School of One: A More Active Approach to Learning
At I.S. 228 in Brooklyn, a large classroom is filled with boisterous middle-schoolers, some sitting, others standing, huddled by tables and desks, busily working in groups independently or with a tutor. This is how students participating in the School of One pilot program are learning math.
This spring, the school received a special visit from Jeb Bush, the former governor of Florida, who was eager to see the new 21st-century classroom, designed by the New York City Department of Education, in action. “Do you like this more than regular school?” asked Schools Chancellor Joel Klein as he roamed around the room with the former governor. While some students nodded yes, others were too engaged to answer.
School of One transforms the traditional teaching model — one teacher instructing a group of students — into each student experiencing multiple modalities, including a variation of teacher-led lessons, one-on-one tutoring, virtual tutors, and independent learning. “To see kids excited is phenomenal,” said Mr. Klein.
The architect of this innovative model is Joel Rose, who joined the department of education in 2006 and has been involved in education for more than 14 years. “We thought the middle school grades were the most appropriate grades to begin to pilot this,” he said. The initiative was named one of Time magazine’s “50 Best Inventions for 2009.”
Technology plays an imperative role in this model. Students receive “play lists” that shows them their lesson schedules. Students have profiles set up where they and their teachers can track their progress. Virtual instruction on laptops offer students math games specifically designed to their level.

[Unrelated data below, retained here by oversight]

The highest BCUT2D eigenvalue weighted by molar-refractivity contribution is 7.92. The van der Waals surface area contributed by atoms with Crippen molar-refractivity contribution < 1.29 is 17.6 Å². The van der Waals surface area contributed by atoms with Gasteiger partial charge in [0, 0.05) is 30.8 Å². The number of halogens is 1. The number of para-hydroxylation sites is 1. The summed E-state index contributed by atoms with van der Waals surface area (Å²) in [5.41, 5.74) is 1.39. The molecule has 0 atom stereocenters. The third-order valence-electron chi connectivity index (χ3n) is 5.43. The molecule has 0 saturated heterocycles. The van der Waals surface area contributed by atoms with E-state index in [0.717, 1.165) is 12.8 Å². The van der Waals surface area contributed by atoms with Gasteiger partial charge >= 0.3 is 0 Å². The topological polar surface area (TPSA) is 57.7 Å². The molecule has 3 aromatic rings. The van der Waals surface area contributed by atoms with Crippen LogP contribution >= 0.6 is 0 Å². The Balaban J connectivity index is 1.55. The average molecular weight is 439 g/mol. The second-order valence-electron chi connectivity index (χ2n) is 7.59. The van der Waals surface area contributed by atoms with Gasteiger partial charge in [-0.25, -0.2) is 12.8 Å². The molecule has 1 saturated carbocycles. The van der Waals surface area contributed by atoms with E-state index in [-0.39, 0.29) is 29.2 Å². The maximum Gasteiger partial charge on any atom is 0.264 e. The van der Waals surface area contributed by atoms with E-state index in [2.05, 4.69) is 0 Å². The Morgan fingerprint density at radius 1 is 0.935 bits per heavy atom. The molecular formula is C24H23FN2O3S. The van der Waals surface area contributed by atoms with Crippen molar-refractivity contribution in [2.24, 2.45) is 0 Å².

While students have a fun learning experience with a subject that might have been challenging before, teachers are then able to follow students’ progress. “It shows you how each kid is doing,” said Blair Heiser, math coach at I.S. 339 in the Bronx. I.S. 339 was one of three schools chosen for the pilot program, which started in January 2010, along with I.S. 228 and M.S. 131 in Manhattan (which hosted the pilot in 2009 as a summer program). Next fall these schools will be experiencing the School of One model throughout their school day.
So what’s next for the School of One? Mr. Rose said there is a possibility the model will be offered in other subjects in the future. “We really want to make sure we get math right and study it and make sure we get the right results; once we feel like we have the right infrastructure and results we will begin to explore other subjects.”
Students participating in the pilot program have seen academic improvements, including those with special needs. “I think we are getting some of the best results from students who have IEPs, because we are individualizing instruction for their particular learning styles and on their particular level,” said Mr. Rose.
Mr. Rose hopes to add this program to about 10 schools by the fall of 2011 and hopes to one day see this initiative nationwide. “The most important thing to think about is how innovation has become synonymous with educational improvement in this city,” said Mr. Klein. #